Sensitive or Classified Information in Theses
All theses must be published in the SFU online repository.
In some instances a portion of students' thesis or research might involve sensitive, proprietary, controlled, or classified information. Although some results might need to be summarized in a separate embargoed document, a completely embargoed thesis or project conflicts with scholarly values of peer review and promotion of knowledge and should be avoided.
All theses produced to meet Simon Fraser University’s degree requirements are subject to open publication, and should be capable of standing as academically-complete works.
Students are expected to seek guidance from their supervisory committee whenever there is a possibility that certain findings might be subject to embargo due to fear of persecution, patent pending, or pending publication. In coordination with their committee, students should communicate any anticipated or known restrictions on their research to Graduate and Postdoctoral Studies as soon as possible.
A pre-publication review should be conducted with the supervisor as early as is prudent to avoid the need for restrictions on publication, including acceptable separation of restricted findings into a separate embargoed document.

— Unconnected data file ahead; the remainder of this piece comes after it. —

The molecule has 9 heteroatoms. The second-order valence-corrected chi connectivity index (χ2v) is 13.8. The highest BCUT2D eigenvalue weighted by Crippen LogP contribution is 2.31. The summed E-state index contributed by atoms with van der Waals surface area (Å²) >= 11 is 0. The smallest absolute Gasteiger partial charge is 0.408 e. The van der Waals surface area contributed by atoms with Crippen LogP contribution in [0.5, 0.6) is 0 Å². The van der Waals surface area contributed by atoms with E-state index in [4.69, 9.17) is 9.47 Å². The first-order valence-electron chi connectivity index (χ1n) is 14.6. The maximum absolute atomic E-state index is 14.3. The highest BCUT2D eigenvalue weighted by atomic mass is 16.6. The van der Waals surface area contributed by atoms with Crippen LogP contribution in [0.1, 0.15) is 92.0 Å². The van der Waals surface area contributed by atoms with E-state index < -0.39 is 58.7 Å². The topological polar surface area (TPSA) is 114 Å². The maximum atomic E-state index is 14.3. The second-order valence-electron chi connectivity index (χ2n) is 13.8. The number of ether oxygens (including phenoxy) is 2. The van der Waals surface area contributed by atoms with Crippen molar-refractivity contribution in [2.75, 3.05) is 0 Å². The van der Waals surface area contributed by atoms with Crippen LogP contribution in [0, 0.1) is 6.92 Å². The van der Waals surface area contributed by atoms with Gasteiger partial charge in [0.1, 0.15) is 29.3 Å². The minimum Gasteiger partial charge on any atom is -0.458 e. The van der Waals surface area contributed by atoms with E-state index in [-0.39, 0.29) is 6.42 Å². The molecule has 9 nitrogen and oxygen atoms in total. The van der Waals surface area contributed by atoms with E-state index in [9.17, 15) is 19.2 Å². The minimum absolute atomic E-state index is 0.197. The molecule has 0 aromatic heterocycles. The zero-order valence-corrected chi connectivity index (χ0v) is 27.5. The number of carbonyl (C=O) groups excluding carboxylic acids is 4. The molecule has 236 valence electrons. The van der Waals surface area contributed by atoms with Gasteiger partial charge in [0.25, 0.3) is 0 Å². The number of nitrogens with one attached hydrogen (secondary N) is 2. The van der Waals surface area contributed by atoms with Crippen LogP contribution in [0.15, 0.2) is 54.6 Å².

Before writing the first draft of your thesis, project or extended essay, consult the SFU Library's guide to preparing and submitting your thesis. These Library resources will save you much time in formatting and revisions:
SFU-SGSC Guidelines for use of a Proofreader in Theses
While the student is ultimately responsible for writing quality and the thesis presentation, the use of a proofreader is acceptable for a thesis or dissertation and the proofreader must be acknowledged in the thesis, either on the acknowledgement page or at the end of a project or extended essay.
A student’s use of a proofreader should be discussed with the senior supervisor and written approval to use a proofreader must be obtained from the senior supervisor.
Proofreading is defined as the correction of errors in spelling, grammar and sentence construction, referencing, and punctuation, and may include identifying passages that lack clarity or are poorly written. The proofreader must ‘track the changes’ and make liberal use of comment boxes in any electronic versions of the thesis.
The University expects that academic supervisors of theses will provide discipline-appropriate editorial comments including advice on the form, arrangement, thesis length, referencing, tables, figures, and headings. Supervisors should advise on whether the elements within the thesis are complete and consistent.
Additional reference: The Editor's Association of Canada guidelines for thesis editing, available at http://www.editors.ca/hire/theses.html.